Iris Murdoch, with a single phrase, states a great irony: A common soldier dies without fear – Jesus died afraid. 

There is a fruitful meditation in that and it has already been done for us by Michael Buckley, the American Jesuit, who some years ago published a homily he had delivered at an ordination. In it, he asks the man who was being ordained: “Are you weak enough to be a priest?”

That’s an interesting twist. His question was not about strength for the job, but about weakness: “Are you weak enough to do this well?” I want here to give a bit of background to this question, as Buckley asked it, because it is one which can be widened and asked of everyone of us: “Are you weak enough to be a real Christian?” “Are you weak enough to be a fully sensitive human being?” 

Shouldn’t one try not to be weak? Isn’t it best to be strong?  That is true if one is speaking morally, but it isn’t true if one asks a different kind of question: “Are you deficient and weak enough so that you cannot ward off significant suffering in you life?” “Are you weak enough that the sufferings of others affect you deeply?” 

For Buckley, Jesus was weak in precisely this sense. It was this deficiency in him, his incapacity to protect himself against pain that made his life and his death so particularly redemptive. 

To try to explain this, Buckley makes a comparison between Jesus and Socrates, a comparison in human excellence (as this is often judged humanly). The result is that Socrates, judged by certain categories, is superior to Jesus on virtually every score. Thus, for example, one can compare their deaths. Both were good men, unjustly condemned by jealous opponents, but they met their deaths very differently: 

Socrates went to his death with a certain calmness and poise. He heard the judgment of the court, accepted it, calmly spoke concerning what death might mean and about the possibilities of immortality, appeared unafraid, drank the poison and died. One pictures his death scene like Hollywood has so often portrays its heroes and heroines dying: Paul Scofield dying in Man for All Seasons or Ali McGraw in Love Story. Death without a hair or emotion out of place! Death faced in a way that the rest of us ordinary, less-put-together, mortals can never approximate! 

How different Jesus’ death! He sweated blood. From the time it became inevitable that he was going to die, Jesus became afraid, very afraid, and began to pray “with loud cries and tears to him who was able to have him from death.” He sought, repeatedly, for comfort from his friends and prayed for escape from death. He found neither. Finally, in the end, he established some control over himself and moved towards his death in silence and lonely isolation, crying out in agony to a God who seemed to have let him down.  Not exactly the way one would imagine a God to die!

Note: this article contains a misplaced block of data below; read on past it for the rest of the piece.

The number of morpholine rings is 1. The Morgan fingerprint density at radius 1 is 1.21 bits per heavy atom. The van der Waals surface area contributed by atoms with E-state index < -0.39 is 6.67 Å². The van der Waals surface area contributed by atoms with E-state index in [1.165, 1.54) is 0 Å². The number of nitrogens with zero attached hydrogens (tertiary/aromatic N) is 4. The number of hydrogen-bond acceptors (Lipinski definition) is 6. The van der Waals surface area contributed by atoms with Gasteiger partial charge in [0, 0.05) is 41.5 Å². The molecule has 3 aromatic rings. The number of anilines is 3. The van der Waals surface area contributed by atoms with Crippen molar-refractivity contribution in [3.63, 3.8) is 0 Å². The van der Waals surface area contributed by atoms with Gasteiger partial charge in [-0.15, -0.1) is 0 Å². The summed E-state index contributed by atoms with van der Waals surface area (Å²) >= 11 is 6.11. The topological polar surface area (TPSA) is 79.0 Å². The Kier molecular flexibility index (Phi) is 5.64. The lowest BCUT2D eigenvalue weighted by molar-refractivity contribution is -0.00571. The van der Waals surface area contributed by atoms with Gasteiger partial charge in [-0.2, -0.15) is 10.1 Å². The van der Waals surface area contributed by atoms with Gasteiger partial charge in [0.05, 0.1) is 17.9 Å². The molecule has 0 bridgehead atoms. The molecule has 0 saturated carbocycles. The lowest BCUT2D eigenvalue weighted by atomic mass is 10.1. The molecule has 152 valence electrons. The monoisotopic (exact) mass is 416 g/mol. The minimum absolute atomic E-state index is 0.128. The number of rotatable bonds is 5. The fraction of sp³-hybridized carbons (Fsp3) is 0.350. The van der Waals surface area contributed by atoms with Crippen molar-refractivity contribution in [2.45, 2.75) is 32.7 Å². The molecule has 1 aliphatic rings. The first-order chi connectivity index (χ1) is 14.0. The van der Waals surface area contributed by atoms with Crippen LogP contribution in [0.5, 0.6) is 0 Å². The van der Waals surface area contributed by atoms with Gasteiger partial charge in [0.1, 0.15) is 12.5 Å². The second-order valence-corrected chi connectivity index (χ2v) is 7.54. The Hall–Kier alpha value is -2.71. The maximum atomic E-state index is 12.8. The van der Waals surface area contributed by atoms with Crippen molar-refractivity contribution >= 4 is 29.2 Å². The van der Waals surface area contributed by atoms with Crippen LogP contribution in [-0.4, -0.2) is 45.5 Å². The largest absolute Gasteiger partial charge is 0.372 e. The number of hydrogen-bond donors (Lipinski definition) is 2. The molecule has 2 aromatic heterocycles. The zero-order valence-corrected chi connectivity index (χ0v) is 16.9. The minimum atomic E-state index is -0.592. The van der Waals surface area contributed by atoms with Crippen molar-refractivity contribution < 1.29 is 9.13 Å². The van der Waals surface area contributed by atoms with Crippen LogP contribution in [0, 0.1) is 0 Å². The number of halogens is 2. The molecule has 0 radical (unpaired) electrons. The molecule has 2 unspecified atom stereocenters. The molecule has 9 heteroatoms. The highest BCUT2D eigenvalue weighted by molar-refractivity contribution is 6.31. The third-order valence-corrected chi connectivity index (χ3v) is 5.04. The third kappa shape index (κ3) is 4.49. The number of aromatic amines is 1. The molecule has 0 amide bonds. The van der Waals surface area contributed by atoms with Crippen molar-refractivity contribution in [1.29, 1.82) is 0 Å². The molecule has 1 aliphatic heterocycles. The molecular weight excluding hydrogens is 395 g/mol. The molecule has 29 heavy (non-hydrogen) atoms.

Let me quote Buckley, as he assesses this: “I once thought that this was because Socrates and Jesus suffered different deaths, the one so much more terrible than the other, the pain and agony of the cross so overshadowing the release of the hemlock. But now I think that this explanation, though correct in as far as it runs, is superficial and secondary. Now I believe that Jesus was a more profoundly weak man than Socrates, more liable to pain and weariness, more sensitive to human rejection and contempt, and more affected by love and hate. Socrates never wept over Athens. Socrates never expressed sorrow and pain over the betrayal of friends. He was possessed and integral, never overextended, convinced that the just person could never suffer genuine hurt. And for this reason, Socrates © one of the greatest and most heroic people who has ever existed, a paradigm of what humanity can achieve within the individual was a philosopher. And for the same reason, Jesus of Nazareth was a priest: ambiguous, suffering, mysterious, and salvific.” 

Obviously the word “priest”, as Buckley uses it here, refers not only to those of us who have been ordained presbyters in the church but to a way of being in the world so as to help carry its pain. To be a “priest”, in the Christian sense, is to live and die in such a way that our lives and deaths optimally help others, especially those suffering. When I am strong enough to, calmly, block out most of that suffering, I am much more of a philosopher than a priest, more of a Socrates than a Jesus.